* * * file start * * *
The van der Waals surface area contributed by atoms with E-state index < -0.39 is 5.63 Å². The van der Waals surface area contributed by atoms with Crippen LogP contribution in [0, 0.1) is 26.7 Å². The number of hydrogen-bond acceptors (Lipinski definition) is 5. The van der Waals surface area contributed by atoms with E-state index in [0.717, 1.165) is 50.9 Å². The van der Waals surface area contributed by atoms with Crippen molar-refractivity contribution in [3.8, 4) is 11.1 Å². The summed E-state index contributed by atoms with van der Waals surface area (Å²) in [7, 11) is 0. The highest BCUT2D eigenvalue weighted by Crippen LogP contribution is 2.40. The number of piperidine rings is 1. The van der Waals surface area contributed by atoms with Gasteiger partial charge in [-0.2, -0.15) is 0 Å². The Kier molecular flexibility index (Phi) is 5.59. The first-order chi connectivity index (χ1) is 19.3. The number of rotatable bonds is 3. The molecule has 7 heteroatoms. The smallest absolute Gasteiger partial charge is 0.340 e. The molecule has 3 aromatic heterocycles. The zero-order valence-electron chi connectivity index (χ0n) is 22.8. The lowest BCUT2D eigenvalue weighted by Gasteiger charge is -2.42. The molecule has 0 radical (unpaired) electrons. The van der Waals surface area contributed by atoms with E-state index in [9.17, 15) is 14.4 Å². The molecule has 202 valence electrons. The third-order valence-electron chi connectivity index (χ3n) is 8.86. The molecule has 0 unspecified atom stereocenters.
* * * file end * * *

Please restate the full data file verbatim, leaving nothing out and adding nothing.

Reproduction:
The van der Waals surface area contributed by atoms with E-state index < -0.39 is 5.63 Å². The van der Waals surface area contributed by atoms with Crippen LogP contribution in [0, 0.1) is 26.7 Å². The number of hydrogen-bond acceptors (Lipinski definition) is 5. The van der Waals surface area contributed by atoms with E-state index in [0.717, 1.165) is 50.9 Å². The van der Waals surface area contributed by atoms with Crippen molar-refractivity contribution in [3.8, 4) is 11.1 Å². The summed E-state index contributed by atoms with van der Waals surface area (Å²) in [7, 11) is 0. The highest BCUT2D eigenvalue weighted by Crippen LogP contribution is 2.40. The number of piperidine rings is 1. The van der Waals surface area contributed by atoms with Gasteiger partial charge in [-0.2, -0.15) is 0 Å². The Kier molecular flexibility index (Phi) is 5.59. The first-order chi connectivity index (χ1) is 19.3. The number of rotatable bonds is 3. The molecule has 7 heteroatoms. The smallest absolute Gasteiger partial charge is 0.340 e. The molecule has 3 aromatic heterocycles. The zero-order valence-electron chi connectivity index (χ0n) is 22.8. The lowest BCUT2D eigenvalue weighted by Gasteiger charge is -2.42. The molecule has 0 radical (unpaired) electrons. The van der Waals surface area contributed by atoms with E-state index in [9.17, 15) is 14.4 Å². The molecule has 202 valence electrons. The third-order valence-electron chi connectivity index (χ3n) is 8.86. The molecule has 0 unspecified atom stereocenters.